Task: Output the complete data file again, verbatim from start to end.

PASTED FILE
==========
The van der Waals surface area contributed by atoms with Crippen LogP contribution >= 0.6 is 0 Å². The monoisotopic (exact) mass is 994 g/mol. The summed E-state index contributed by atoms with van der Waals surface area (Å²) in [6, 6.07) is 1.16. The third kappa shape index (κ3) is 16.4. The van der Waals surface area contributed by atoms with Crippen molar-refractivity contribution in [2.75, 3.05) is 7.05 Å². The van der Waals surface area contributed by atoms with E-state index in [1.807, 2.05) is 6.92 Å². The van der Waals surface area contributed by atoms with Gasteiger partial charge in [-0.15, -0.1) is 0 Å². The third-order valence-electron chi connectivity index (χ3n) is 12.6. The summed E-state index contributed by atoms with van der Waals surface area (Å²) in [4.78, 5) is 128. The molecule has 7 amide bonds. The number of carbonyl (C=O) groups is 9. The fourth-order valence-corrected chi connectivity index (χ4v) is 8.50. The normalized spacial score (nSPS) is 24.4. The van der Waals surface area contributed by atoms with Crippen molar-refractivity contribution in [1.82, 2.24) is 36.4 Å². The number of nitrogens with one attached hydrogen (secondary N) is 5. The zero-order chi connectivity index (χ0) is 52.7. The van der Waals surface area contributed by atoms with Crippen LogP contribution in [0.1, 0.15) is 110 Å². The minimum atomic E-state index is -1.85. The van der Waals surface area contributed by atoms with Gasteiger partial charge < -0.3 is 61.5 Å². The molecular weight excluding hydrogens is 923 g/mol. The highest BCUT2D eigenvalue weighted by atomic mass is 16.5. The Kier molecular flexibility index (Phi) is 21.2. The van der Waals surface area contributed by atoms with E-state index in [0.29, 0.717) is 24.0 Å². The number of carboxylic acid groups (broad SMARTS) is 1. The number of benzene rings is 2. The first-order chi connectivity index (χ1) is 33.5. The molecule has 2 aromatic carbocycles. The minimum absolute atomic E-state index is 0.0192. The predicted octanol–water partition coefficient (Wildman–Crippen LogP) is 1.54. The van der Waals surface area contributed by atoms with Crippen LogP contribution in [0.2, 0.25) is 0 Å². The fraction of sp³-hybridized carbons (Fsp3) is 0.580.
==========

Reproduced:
The van der Waals surface area contributed by atoms with Crippen LogP contribution >= 0.6 is 0 Å². The monoisotopic (exact) mass is 994 g/mol. The summed E-state index contributed by atoms with van der Waals surface area (Å²) in [6, 6.07) is 1.16. The third kappa shape index (κ3) is 16.4. The van der Waals surface area contributed by atoms with Crippen molar-refractivity contribution in [2.75, 3.05) is 7.05 Å². The van der Waals surface area contributed by atoms with E-state index in [1.807, 2.05) is 6.92 Å². The van der Waals surface area contributed by atoms with Gasteiger partial charge in [-0.15, -0.1) is 0 Å². The third-order valence-electron chi connectivity index (χ3n) is 12.6. The summed E-state index contributed by atoms with van der Waals surface area (Å²) in [4.78, 5) is 128. The molecule has 7 amide bonds. The number of carbonyl (C=O) groups is 9. The fourth-order valence-corrected chi connectivity index (χ4v) is 8.50. The normalized spacial score (nSPS) is 24.4. The van der Waals surface area contributed by atoms with Crippen molar-refractivity contribution in [1.82, 2.24) is 36.4 Å². The number of nitrogens with one attached hydrogen (secondary N) is 5. The zero-order chi connectivity index (χ0) is 52.7. The van der Waals surface area contributed by atoms with Crippen LogP contribution in [0.1, 0.15) is 110 Å². The minimum atomic E-state index is -1.85. The van der Waals surface area contributed by atoms with Gasteiger partial charge < -0.3 is 61.5 Å². The molecular weight excluding hydrogens is 923 g/mol. The highest BCUT2D eigenvalue weighted by atomic mass is 16.5. The Kier molecular flexibility index (Phi) is 21.2. The van der Waals surface area contributed by atoms with E-state index in [0.29, 0.717) is 24.0 Å². The number of carboxylic acid groups (broad SMARTS) is 1. The number of benzene rings is 2. The first-order chi connectivity index (χ1) is 33.5. The molecule has 2 aromatic carbocycles. The minimum absolute atomic E-state index is 0.0192. The predicted octanol–water partition coefficient (Wildman–Crippen LogP) is 1.54. The van der Waals surface area contributed by atoms with Crippen LogP contribution in [0.2, 0.25) is 0 Å². The fraction of sp³-hybridized carbons (Fsp3) is 0.580.